According to a federal judge, public schools—not parents—have the right to control the curriculum to which children are exposed. Joseph and Robin Wirthlin sued Lexington, Massachusetts schools for allowing their son’s second-grade teacher to read the homosexual fairy tale, King and King, to the class without prior notice to the Wirthlins. A couple FRC interviewed for Liberty Sunday, Tonia and David Parker, joined the suit when their son brought home a book about families that included two gay adults. Judge Mark Wolf sided with the school, saying, “…Under the Constitution public schools are entitled to teach anything that is reasonably related to the goals of preparing students to become productive citizens in our democracy.” Wolf continued by saying that if parents don’t agree with the curriculum, they are welcome to send their kids to a private school. “It is increasingly evident that our diversity includes differences in sexual orientation.”
Clearly, this is not about diversity but a political agenda. Massachusetts law on homosexual marriages was imposed by judicial decree and is far from settled. The government seems bent on overpowering parents and dictating what’s in the best interest of children. At the very least, the Parkers, Wirthlins and others deserved to be informed about the content of the curriculum and to have their kids exempted from lessons that violate their moral beliefs. School administrators argued that the books did not focus on human sexuality but family structures. If they truly believe that, Lexington officials must be living in the very fairy tales their schools are promoting.
It’s no wonder America is failing miserably to keep up with international test scores. Public schools are consumed with teaching not the basics reading and writing but the chic and the radical. Both couples will appeal the case to the U.S. 1st Circuit Court of Appeals, where we can only hope that the inherent authority of parents will fare better.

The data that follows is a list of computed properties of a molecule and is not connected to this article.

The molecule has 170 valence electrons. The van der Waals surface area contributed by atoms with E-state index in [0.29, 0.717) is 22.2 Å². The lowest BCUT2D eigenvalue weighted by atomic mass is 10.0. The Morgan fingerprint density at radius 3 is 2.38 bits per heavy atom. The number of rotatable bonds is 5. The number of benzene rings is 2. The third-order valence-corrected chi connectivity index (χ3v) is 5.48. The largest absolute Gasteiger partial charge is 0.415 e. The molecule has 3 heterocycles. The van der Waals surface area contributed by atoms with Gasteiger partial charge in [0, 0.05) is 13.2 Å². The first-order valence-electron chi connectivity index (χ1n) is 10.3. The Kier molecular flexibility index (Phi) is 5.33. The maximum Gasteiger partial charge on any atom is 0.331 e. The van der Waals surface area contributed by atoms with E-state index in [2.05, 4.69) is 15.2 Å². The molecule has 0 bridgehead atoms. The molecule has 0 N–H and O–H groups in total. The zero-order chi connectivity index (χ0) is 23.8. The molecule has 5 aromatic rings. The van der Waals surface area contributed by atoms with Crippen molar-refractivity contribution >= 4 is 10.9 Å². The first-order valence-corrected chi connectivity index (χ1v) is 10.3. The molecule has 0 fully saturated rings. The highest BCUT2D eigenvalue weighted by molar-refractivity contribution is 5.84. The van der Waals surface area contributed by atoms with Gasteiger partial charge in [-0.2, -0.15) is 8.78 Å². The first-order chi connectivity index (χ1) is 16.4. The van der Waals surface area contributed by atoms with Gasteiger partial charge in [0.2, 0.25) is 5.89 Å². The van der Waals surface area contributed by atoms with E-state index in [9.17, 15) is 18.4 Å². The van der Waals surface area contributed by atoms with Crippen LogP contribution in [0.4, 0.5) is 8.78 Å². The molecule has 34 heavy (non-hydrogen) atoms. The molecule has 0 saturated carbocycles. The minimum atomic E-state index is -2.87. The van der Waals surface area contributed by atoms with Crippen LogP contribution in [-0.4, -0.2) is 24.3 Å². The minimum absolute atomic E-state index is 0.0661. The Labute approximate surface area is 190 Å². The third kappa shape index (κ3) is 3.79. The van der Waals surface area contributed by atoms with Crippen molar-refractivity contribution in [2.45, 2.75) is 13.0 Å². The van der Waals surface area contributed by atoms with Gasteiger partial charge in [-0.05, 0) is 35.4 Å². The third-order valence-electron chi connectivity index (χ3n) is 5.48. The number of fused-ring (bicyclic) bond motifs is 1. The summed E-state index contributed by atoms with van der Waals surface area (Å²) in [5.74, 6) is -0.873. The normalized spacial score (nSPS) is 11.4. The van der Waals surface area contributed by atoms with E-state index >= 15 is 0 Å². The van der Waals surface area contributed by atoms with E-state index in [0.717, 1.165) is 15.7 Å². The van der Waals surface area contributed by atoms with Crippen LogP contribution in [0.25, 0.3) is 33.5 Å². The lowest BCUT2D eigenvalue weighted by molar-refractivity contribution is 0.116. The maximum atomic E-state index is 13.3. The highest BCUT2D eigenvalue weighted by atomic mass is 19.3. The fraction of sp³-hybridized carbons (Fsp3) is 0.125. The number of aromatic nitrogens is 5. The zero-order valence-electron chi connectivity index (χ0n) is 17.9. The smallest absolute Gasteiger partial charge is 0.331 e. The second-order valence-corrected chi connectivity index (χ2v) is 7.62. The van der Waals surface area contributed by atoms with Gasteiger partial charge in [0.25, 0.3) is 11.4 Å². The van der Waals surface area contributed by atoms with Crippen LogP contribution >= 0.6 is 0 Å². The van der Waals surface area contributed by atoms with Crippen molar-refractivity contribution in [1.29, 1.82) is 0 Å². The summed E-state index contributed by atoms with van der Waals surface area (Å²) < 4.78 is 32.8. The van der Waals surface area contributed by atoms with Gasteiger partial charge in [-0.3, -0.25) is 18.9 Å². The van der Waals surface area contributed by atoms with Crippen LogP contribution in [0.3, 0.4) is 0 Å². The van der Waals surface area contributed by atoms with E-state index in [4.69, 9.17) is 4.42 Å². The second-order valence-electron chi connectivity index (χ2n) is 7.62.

Out of 16 students in my general studies World Politics class only 1 could identify Iraq and Afghanistan on a blank map on their exam. One other student found Iraq and another correctly located Afghanistan.
Pardon me while I go weep quietly in the corner.
Well, it’s not exactly as if those countries have been in the news lately. Perhaps we just need more globes in the classroom — or more military veterans.
On Wednesday night, before a packed Statehouse gallery, the Iowa legislature held public hearings on an issue that has spawned debate all across the country. The three-hour proceedings on human cloning illustrated just how divided Iowans are. Most of the scheduled speakers favored overturning the state’s human cloning ban, but they were clearly not representative of the crowded audience who voiced strong opposition to the bill.
While researchers insisted that the law would promote embryonic stem cell research, not human cloning, critics point out that the bill would not only promote human cloning but would legally protect it. State Senator Pat Ward (R-West Des Moines) says the repeal is “not needed, period” because stem cell research without cloning is already happening.
Although scientists argued that the current cloning ban hinders Iowa’s ability to treat disease, one biotech executive disagreed, saying, “The fact that we’re located in Iowa has not hurt our ability to do business with other scientists… [even under] Iowa law.” In an effort to expose this deceitful “stem cell” bill, the Iowa Right to Life Committee and Catholic-based Fidelis have launched a radio campaign to educate citizens before today’s vote. In neighboring Kansas, the House has introduced a bill that forbids the government from funding human cloning research.